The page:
The Division of Community Engagement

Nicholas Gibson, 1st Year

MD Program, University of Alberta 
From Winnipeg, Manitoba

Hello, my name is Nicolas Gibson and I am a 1st year Métis medical student from Winnipeg, Manitoba. I completed my Bachelor of Science in Biopsychology at the University of Winnipeg, graduating in June 2018. In my free time, I enjoy golfing, playing beach volleyball, volunteering and landscape drone photography.

I chose to pursue a career in medicine in Grade 11 or 12 after witnessing firsthand the impact a physician can have on someone’s life and reflecting on my own strengths and values. I had the opportunity to shadow a physician for half a day to see what a typical work day looked like and to ask questions about the profession. Although shadowing a physician granted me better insight into this career, my decision was largely influenced by values instilled in me by my faith and my family. The idea of being a part of a profession focused on helping others in their most vulnerable times and guiding people to live more healthier lives seems like the perfect mix of challenge and fulfillment.  

While attending University, I spent a lot of time volunteering with many Indigenous organizations around Winnipeg which has enabled me to learn more about myself, and about my culture and heritage. I’ve had the pleasure of tutoring both Indigenous adolescents and young adults in many subjects, but primarily in biology and chemistry. It has been a pleasure seeing individuals from my culture succeed in their studies and attain placements in various training programs. It has also been very rewarding to motivate Indigenous adolescents to remain in school and pursue lifelong goals. As a Métis individual, I am continuously looking for ways to help my Indigenous community prosper and live healthier lives and the IHI program seemed like the perfect program to be a part of in order to accomplish that. Therefore, I intend on using my privileged position as a medical student and a future physician to help create a brighter future for the Indigenous community whether it be by practicing on a First Nations reserve or by advocating for Indigenous rights.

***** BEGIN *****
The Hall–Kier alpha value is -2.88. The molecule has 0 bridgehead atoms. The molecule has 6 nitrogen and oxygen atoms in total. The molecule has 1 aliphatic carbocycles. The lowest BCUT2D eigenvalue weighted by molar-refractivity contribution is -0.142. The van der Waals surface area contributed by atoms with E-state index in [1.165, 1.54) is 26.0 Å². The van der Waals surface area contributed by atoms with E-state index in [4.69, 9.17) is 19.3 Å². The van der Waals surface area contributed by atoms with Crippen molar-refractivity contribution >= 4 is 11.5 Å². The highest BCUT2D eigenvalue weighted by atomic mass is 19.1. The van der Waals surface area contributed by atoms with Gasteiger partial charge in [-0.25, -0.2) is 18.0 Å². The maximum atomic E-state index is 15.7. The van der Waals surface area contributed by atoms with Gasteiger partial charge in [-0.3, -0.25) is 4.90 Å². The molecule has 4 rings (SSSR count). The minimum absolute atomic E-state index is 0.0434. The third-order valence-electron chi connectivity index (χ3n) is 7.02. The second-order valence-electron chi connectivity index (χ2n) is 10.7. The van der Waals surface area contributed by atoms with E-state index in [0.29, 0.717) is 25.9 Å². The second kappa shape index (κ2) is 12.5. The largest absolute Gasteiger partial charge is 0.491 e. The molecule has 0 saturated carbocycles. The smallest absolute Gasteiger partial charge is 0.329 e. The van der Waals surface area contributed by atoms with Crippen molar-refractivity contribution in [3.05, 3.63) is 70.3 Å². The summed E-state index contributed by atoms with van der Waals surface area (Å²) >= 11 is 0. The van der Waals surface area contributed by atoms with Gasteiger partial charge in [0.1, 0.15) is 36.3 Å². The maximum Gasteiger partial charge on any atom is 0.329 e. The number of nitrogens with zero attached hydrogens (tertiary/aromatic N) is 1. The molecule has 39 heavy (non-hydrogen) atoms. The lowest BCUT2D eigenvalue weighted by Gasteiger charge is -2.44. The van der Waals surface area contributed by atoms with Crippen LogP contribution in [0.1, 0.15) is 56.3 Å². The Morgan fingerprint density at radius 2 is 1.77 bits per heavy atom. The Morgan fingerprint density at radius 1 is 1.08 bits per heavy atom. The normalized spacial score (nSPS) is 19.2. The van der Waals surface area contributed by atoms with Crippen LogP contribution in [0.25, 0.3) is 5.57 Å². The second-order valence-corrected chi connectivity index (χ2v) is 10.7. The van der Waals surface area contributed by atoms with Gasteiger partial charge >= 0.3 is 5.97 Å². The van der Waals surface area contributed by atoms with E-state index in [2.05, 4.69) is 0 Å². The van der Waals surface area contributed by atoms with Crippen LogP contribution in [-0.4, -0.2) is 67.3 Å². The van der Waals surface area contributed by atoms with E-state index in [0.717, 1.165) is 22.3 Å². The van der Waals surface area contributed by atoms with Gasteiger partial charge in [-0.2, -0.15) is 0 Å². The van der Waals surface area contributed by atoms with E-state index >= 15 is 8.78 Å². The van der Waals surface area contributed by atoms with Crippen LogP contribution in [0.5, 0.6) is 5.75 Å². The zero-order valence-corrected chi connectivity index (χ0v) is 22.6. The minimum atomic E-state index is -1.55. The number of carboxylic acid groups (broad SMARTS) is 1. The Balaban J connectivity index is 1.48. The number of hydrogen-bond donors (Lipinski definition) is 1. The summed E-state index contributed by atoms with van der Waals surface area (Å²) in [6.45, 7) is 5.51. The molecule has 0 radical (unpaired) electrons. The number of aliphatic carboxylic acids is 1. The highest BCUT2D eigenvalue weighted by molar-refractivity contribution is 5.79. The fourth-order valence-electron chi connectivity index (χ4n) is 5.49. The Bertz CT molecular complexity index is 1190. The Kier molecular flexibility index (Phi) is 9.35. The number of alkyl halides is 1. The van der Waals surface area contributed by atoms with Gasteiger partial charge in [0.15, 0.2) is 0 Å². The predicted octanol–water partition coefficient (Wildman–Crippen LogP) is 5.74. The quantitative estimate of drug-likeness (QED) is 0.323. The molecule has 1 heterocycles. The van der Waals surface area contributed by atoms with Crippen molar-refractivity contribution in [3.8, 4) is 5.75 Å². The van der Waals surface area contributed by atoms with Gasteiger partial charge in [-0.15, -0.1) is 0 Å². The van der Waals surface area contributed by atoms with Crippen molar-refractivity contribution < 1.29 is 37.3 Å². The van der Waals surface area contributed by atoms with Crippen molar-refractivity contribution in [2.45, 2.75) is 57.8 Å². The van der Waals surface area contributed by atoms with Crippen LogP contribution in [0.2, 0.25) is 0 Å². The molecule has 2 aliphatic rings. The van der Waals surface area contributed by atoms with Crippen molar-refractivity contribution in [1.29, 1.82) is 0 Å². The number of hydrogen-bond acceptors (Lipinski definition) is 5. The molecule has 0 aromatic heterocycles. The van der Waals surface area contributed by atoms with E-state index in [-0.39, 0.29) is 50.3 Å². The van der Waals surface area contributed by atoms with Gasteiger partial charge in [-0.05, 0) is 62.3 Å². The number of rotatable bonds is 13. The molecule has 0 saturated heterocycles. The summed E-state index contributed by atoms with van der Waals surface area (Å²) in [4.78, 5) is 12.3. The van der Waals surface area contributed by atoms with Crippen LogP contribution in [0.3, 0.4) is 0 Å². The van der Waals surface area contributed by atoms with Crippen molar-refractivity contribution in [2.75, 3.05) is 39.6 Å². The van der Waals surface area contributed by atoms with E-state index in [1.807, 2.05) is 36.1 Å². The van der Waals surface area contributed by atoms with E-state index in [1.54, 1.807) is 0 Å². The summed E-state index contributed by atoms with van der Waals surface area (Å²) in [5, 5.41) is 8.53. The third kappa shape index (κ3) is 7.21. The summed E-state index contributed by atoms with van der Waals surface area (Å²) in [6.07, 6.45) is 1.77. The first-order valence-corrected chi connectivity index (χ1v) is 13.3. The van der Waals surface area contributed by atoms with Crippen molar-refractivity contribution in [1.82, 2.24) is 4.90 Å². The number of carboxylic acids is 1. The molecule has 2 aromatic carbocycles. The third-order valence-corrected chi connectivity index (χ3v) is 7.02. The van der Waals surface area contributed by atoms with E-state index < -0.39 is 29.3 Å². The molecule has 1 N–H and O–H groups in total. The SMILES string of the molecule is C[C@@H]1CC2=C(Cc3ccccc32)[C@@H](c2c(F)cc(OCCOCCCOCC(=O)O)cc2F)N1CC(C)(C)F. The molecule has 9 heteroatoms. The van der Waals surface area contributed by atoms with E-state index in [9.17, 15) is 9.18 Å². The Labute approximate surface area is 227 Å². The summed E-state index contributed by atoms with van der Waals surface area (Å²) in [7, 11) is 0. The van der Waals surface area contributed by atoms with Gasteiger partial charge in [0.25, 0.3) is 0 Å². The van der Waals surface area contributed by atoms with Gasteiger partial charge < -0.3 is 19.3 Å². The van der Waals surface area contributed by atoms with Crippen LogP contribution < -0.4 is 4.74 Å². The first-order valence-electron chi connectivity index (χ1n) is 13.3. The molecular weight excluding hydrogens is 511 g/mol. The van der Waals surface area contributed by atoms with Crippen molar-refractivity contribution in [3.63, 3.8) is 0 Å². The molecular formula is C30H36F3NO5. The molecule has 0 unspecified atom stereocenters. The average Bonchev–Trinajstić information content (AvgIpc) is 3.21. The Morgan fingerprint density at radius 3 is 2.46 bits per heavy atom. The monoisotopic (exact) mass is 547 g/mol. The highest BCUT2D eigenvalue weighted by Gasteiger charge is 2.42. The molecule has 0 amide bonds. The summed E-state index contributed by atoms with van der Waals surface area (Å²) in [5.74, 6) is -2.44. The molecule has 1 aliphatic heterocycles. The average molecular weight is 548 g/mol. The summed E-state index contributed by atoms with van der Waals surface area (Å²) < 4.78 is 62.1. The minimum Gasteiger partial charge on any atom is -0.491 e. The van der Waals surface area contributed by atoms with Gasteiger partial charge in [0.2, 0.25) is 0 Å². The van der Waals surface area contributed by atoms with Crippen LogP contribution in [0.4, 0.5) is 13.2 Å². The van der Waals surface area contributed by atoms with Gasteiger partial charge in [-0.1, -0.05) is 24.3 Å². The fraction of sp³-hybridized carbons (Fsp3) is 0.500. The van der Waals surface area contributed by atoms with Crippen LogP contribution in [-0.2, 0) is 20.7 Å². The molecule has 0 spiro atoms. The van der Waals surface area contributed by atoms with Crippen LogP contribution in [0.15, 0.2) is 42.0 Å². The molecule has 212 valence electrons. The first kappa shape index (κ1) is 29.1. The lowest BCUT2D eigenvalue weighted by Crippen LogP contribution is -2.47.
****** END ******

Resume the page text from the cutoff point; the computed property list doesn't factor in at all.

As mentioned, I am from Winnipeg, Manitoba and my Indigenous ancestry comes from St. Laurent, Manitoba. Fortunately, some of my aunts and uncles still live in St. Laurent and I go visit them approximately once a year. 

Although this decision is far in the future, I do have the intention on going back to Manitoba to potentially work with First Nations individuals in the northern communities. Where I’ll eventually end up will be determined by a multitude of factors but I know I want to remain in Canada and work with the Indigenous community.

As a Local Junior Officer of Indigenous health, it is my role and responsibility to help increase the cultural awareness and sensitivity of my classmates to Indigenous issues in Canada as well as assist Indigenous applicants attain more seats within our Faculty. Therefore, myself and some fellow classmates have started to develop a framework for an Indigenous Medical Students Association which will focus on assisting current Indigenous medical students, Indigenous applicants and prospective Indigenous students. Ultimately through the support and mentorship of this association we hope to increase the Indigenous student body at the UofA FoMD program which will help create more Indigenous physicians leading to healthier, vibrant Indigenous communities.